- The names of the people you met;
- Your car’s license plate number;
- The contact information of the people you’re traveling with (if you’re not traveling alone).
Share your travel itinerary with several people, including friends and family. This way, if something goes wrong, someone will always know where you are or at least where you were meant to be. They can use this information to help you.
Travel in daylight
First of all, traveling in daylight means you wouldn’t have to worry about any major safety issues. You’ll not have a flat tire in the middle of the road at night or get robbed. If you get robbed at night, it’ll be harder because there will be no one else around. Even if you’ve familiarised yourself with the place using a map or a Google map with street view, make sure you don’t travel late at night.
Criminals are less likely to target people during the day. If something goes wrong with your travel arrangements, such as a delayed train or bus, some places are still open, so you can sort any issues out. If you get lost walking or driving to your destination, it’s much easier and safer to ask for help in daylight.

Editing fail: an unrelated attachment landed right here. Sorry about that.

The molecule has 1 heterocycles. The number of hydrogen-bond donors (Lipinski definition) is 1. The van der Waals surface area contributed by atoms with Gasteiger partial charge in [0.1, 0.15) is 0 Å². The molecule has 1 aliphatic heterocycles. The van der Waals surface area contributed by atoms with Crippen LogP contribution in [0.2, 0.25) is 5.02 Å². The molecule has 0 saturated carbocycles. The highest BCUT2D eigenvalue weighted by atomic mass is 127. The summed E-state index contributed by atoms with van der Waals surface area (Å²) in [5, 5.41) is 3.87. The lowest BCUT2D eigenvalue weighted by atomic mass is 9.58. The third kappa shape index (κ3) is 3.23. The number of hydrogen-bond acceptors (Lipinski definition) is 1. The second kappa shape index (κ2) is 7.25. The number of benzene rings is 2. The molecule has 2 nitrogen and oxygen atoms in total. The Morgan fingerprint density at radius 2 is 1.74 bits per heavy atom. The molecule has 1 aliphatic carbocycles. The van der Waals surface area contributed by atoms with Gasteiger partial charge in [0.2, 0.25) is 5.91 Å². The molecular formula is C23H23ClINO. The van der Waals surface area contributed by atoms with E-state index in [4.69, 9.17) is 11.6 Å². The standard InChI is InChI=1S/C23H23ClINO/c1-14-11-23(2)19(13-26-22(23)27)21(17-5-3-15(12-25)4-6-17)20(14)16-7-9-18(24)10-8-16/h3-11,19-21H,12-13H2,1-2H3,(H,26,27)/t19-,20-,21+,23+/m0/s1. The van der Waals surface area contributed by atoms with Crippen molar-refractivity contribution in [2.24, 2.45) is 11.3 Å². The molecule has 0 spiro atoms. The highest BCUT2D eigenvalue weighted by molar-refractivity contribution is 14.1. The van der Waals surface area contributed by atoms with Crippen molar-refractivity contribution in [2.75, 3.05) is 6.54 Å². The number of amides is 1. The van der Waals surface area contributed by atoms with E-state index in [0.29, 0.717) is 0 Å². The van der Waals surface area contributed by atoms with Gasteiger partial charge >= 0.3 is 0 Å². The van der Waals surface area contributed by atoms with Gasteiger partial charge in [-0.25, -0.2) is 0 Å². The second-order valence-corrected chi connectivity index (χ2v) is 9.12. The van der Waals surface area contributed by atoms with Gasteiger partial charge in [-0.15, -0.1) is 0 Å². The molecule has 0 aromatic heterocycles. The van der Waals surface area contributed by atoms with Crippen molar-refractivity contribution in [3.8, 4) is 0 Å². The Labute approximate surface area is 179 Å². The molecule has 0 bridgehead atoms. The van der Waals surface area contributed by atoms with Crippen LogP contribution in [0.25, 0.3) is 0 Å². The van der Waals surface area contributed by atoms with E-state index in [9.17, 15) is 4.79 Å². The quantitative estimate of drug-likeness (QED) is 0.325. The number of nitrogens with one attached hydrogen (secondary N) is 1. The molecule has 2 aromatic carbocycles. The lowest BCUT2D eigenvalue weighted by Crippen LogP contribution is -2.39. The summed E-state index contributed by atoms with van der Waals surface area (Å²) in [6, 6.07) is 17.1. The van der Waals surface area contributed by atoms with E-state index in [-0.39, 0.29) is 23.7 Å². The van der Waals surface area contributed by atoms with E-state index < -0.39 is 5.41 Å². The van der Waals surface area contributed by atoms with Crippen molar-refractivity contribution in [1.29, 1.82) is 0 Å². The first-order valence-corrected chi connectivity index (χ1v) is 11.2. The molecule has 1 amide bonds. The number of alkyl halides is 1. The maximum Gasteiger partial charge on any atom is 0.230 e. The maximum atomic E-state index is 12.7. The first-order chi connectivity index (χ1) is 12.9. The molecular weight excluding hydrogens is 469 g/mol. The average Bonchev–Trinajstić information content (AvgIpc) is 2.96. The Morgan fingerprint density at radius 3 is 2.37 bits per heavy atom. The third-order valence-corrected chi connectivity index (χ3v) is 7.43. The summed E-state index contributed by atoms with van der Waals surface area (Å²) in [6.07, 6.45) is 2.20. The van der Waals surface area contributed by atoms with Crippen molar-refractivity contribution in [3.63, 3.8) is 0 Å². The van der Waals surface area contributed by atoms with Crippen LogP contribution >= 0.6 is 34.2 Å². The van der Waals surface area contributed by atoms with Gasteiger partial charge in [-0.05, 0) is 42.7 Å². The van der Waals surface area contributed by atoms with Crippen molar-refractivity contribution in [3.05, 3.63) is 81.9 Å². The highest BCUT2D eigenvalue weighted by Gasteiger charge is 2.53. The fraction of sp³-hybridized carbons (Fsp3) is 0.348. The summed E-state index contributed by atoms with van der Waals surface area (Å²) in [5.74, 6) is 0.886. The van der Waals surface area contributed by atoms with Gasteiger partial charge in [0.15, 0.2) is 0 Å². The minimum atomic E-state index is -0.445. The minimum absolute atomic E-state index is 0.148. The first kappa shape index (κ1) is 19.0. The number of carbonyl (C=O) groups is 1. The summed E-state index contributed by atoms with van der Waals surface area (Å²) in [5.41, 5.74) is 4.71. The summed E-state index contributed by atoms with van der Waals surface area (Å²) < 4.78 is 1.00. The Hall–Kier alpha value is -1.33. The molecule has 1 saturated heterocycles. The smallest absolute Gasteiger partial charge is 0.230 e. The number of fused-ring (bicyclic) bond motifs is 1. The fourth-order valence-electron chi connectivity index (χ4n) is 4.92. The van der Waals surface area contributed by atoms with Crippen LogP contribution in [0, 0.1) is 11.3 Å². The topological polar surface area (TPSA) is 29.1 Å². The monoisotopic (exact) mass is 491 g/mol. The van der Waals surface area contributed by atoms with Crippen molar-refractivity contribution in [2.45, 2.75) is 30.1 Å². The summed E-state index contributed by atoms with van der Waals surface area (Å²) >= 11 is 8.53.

Carry important contact details with you
You don’t have to be Jason Bourne to have contingency plans for emergencies. Helpful information to have with you when you travel includes the following:
- A local taxi number;
- The nearest hospital;
- A copy of your passport details;
- A copy of ID details;
- Screenshots or copies of tickets;
- Your social security number;
- A nearby pharmacy;
- The police station.
Hopefully, you won’t need any of these, but you might sleep better if you keep these details in mind.
Pack a portable battery charger
It’s easy to forget some of the information while traveling because your phone can help you get out of trouble in many situations. It saves you with convenient calls, instant payments, money transfers, maps, GPS, compasses, and translation. However, what happens when the battery dies because the flashlight – also a useful function – was on for hours in your bag?